What changes would you like to see at your library?

A chunk of my job is redesigning and managing the spaces within the library, and I would like to see better funding so we can get this [renovation] that we so desperately need—from little things like not enough outlets to bringing in technology and collaborative spaces, being prepared to serve our ever-growing population. I’d like to see us build that classroom so that we can really show what we do on a much larger scale—I think it would have a big impact on our campus. It would certainly have a big impact on us here within the building. It would be a good way to refresh and get excited about little things again. When you’re doing instruction in a new, cool space, it helps you imagine larger, cooler, more meaningful activities.

What would you tell someone starting out who wants to be a library leader?

I would say follow your passion. It’s more likely that you’re going to find something awesome to do if you’re passionate about it. Too often people think that those things have to be flashy or outside of the box. But they don’t have to be—they just have to be something you feel very strongly about, whether it’s helping incoming freshmen bridge that gap through information literacy, or creating collaborations outside your library building. That’s the thing that I’ve found I’m really passionate about, and that I just kind of fell into. I had a teaching background and I came in thinking that instruction was going to be my thing, and it wasn’t. I still love being in the classroom and doing instruction but I don’t do tons of it, or at least not as much as I used to, because I’ve moved into the outreach/partnership area. This opportunity fell in my lap and I took advantage of it.

As young librarians, so often we’re told we have to have these five-year plans, but the reality is you just don’t know what’s coming down the pipeline. Keep your eyes and ears open, and if something that you think is cool—or that you’re excited about—happens in front of you, take advantage of it, just roll with it and see where it goes. (This article was taken from Library Journal – online).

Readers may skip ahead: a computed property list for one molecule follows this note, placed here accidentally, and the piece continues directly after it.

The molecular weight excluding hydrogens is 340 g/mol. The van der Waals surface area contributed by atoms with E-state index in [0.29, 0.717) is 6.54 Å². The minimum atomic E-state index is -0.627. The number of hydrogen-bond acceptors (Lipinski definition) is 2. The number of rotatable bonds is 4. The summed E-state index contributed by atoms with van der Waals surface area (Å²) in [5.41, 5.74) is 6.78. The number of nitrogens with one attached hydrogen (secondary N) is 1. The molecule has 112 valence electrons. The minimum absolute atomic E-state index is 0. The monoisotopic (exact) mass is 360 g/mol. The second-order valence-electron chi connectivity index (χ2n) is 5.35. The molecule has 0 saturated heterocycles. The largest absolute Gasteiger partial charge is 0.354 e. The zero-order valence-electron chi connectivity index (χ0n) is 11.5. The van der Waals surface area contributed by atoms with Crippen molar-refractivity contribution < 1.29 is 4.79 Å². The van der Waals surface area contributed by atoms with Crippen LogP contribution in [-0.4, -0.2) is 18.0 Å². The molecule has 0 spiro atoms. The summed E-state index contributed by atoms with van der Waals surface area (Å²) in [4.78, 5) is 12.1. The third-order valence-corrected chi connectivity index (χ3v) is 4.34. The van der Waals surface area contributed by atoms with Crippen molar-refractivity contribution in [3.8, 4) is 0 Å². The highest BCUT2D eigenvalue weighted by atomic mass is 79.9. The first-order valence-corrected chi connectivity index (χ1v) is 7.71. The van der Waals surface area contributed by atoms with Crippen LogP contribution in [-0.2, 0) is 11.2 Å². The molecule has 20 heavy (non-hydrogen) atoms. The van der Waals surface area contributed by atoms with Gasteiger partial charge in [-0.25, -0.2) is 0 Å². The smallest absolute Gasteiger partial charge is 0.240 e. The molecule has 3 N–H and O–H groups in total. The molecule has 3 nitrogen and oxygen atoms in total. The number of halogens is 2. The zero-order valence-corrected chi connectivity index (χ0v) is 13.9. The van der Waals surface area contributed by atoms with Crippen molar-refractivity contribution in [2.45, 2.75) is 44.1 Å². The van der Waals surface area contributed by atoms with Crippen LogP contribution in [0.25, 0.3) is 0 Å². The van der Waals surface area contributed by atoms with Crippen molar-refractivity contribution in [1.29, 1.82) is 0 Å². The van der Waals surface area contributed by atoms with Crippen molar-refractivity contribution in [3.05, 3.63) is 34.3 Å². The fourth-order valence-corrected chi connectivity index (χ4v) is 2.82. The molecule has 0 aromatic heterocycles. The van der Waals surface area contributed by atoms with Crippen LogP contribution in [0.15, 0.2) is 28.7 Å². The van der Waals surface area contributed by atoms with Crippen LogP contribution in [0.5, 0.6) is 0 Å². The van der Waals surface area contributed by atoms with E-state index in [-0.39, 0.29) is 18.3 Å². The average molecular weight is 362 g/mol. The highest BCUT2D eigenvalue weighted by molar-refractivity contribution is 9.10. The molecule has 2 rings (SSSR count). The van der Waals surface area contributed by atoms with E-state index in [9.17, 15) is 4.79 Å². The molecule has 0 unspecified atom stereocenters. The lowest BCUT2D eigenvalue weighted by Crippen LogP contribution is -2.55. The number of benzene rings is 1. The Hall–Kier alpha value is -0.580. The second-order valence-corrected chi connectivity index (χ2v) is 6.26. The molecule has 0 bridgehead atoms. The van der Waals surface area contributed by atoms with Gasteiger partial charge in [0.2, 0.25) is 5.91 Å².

This article was featured in Library Journal‘s Academic Newswire enewsletter.  See the original article.

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Annual Dinner Reservations

There is still time to make your reservation to the Friends of Brookens Library Annual Dinner & Book Exchange scheduled for Wednesday, June 4, 2014. Please contact Bethany Burbridge by email at: or by calling 217-206-6597.

Friends Annual Dinner_2014 Invitation


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Annual Dinner, Book Exchange and Film Screening – June 4th

Friends Annual Dinner_2014 InvitationDear Friends,

We have a different but very special annual dinner planned for this year—instead of a speaker we will have a film screening of a new documentary about Jens Jensen, Living Green.  Because Jensen designed Lincoln Memorial Garden and some of the film was shot at the garden, Lincoln Memorial Garden is a co-sponsor of the film screening and we have invited interested LMG members to join us for dinner as well.  Since the film screening is at 7:00, the business meeting will be held before dinner.  Cocktail hour begins at 5:00 in the Sangamon Auditorium Lobby.

I should also mention that the filmmaker, Carey Lundin, will be here for dinner and the screening and will be discussing the film and taking questions after the screening.  I hope that you can join us for what should be a very interesting evening!

Jane Treadwell
University Librarian & Dean, Library Instructional Services
Chair, OCLC Americas Regional Council, 2013/2014